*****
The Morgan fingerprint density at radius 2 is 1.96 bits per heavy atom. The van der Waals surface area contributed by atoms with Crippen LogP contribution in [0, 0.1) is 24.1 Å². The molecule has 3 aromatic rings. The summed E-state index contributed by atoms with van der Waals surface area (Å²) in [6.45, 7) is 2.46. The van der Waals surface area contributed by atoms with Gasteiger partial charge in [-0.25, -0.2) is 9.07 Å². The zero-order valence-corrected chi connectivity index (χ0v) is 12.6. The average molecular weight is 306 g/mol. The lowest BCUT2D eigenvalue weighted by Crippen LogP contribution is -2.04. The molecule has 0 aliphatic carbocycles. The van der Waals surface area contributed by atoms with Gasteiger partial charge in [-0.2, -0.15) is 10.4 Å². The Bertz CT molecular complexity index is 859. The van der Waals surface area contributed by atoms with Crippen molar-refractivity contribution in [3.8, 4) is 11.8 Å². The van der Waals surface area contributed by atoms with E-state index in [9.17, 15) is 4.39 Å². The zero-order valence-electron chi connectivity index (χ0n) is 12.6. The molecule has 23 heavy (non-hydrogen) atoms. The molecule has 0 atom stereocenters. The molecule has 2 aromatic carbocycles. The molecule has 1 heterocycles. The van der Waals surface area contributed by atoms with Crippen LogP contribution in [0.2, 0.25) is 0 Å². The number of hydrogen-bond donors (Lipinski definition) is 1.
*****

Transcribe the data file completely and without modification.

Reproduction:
The Morgan fingerprint density at radius 2 is 1.96 bits per heavy atom. The van der Waals surface area contributed by atoms with Crippen LogP contribution in [0, 0.1) is 24.1 Å². The molecule has 3 aromatic rings. The summed E-state index contributed by atoms with van der Waals surface area (Å²) in [6.45, 7) is 2.46. The van der Waals surface area contributed by atoms with Gasteiger partial charge in [-0.25, -0.2) is 9.07 Å². The zero-order valence-corrected chi connectivity index (χ0v) is 12.6. The average molecular weight is 306 g/mol. The lowest BCUT2D eigenvalue weighted by Crippen LogP contribution is -2.04. The molecule has 0 aliphatic carbocycles. The van der Waals surface area contributed by atoms with Gasteiger partial charge in [-0.2, -0.15) is 10.4 Å². The Bertz CT molecular complexity index is 859. The van der Waals surface area contributed by atoms with Crippen molar-refractivity contribution in [3.8, 4) is 11.8 Å². The van der Waals surface area contributed by atoms with E-state index in [9.17, 15) is 4.39 Å². The zero-order valence-electron chi connectivity index (χ0n) is 12.6. The molecule has 23 heavy (non-hydrogen) atoms. The molecule has 0 atom stereocenters. The molecule has 2 aromatic carbocycles. The molecule has 1 heterocycles. The van der Waals surface area contributed by atoms with Crippen LogP contribution in [0.2, 0.25) is 0 Å². The number of hydrogen-bond donors (Lipinski definition) is 1.